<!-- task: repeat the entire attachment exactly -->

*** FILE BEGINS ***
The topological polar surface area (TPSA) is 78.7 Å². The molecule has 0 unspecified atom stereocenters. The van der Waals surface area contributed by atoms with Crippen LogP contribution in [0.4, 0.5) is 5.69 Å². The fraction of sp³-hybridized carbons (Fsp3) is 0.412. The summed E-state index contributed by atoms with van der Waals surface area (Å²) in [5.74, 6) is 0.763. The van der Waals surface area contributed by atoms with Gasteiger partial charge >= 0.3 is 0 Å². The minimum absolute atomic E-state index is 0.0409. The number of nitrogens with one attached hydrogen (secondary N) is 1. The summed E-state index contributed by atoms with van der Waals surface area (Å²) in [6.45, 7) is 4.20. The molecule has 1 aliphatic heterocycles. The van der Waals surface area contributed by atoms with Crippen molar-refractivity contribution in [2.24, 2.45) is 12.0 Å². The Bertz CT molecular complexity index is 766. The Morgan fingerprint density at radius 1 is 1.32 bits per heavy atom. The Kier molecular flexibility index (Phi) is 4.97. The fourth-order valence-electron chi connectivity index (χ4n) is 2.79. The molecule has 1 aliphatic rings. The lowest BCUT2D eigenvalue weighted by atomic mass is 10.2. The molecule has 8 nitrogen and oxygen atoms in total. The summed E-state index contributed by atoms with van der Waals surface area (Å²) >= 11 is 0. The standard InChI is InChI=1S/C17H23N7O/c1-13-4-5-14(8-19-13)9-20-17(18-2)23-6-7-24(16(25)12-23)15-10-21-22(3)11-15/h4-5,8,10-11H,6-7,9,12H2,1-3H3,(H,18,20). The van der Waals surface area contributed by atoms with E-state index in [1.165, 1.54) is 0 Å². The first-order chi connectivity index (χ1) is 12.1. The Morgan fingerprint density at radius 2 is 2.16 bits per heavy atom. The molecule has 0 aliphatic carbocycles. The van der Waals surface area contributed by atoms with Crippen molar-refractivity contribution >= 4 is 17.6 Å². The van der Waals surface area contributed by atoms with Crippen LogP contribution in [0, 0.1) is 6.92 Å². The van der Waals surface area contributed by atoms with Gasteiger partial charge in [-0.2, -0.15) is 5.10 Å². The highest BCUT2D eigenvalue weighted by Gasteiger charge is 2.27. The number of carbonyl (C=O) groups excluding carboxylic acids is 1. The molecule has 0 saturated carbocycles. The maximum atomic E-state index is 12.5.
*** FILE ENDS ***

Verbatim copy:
The topological polar surface area (TPSA) is 78.7 Å². The molecule has 0 unspecified atom stereocenters. The van der Waals surface area contributed by atoms with Crippen LogP contribution in [0.4, 0.5) is 5.69 Å². The fraction of sp³-hybridized carbons (Fsp3) is 0.412. The summed E-state index contributed by atoms with van der Waals surface area (Å²) in [5.74, 6) is 0.763. The van der Waals surface area contributed by atoms with Gasteiger partial charge >= 0.3 is 0 Å². The minimum absolute atomic E-state index is 0.0409. The number of nitrogens with one attached hydrogen (secondary N) is 1. The summed E-state index contributed by atoms with van der Waals surface area (Å²) in [6.45, 7) is 4.20. The molecule has 1 aliphatic heterocycles. The van der Waals surface area contributed by atoms with Crippen molar-refractivity contribution in [2.24, 2.45) is 12.0 Å². The Bertz CT molecular complexity index is 766. The Morgan fingerprint density at radius 1 is 1.32 bits per heavy atom. The Kier molecular flexibility index (Phi) is 4.97. The fourth-order valence-electron chi connectivity index (χ4n) is 2.79. The molecule has 1 aliphatic rings. The lowest BCUT2D eigenvalue weighted by atomic mass is 10.2. The molecule has 8 nitrogen and oxygen atoms in total. The summed E-state index contributed by atoms with van der Waals surface area (Å²) >= 11 is 0. The standard InChI is InChI=1S/C17H23N7O/c1-13-4-5-14(8-19-13)9-20-17(18-2)23-6-7-24(16(25)12-23)15-10-21-22(3)11-15/h4-5,8,10-11H,6-7,9,12H2,1-3H3,(H,18,20). The van der Waals surface area contributed by atoms with E-state index in [1.165, 1.54) is 0 Å². The first-order chi connectivity index (χ1) is 12.1. The Morgan fingerprint density at radius 2 is 2.16 bits per heavy atom. The molecule has 0 aliphatic carbocycles. The van der Waals surface area contributed by atoms with Crippen molar-refractivity contribution >= 4 is 17.6 Å². The van der Waals surface area contributed by atoms with Crippen LogP contribution in [0, 0.1) is 6.92 Å². The van der Waals surface area contributed by atoms with Gasteiger partial charge in [-0.2, -0.15) is 5.10 Å². The highest BCUT2D eigenvalue weighted by Gasteiger charge is 2.27. The number of carbonyl (C=O) groups excluding carboxylic acids is 1. The molecule has 0 saturated carbocycles. The maximum atomic E-state index is 12.5.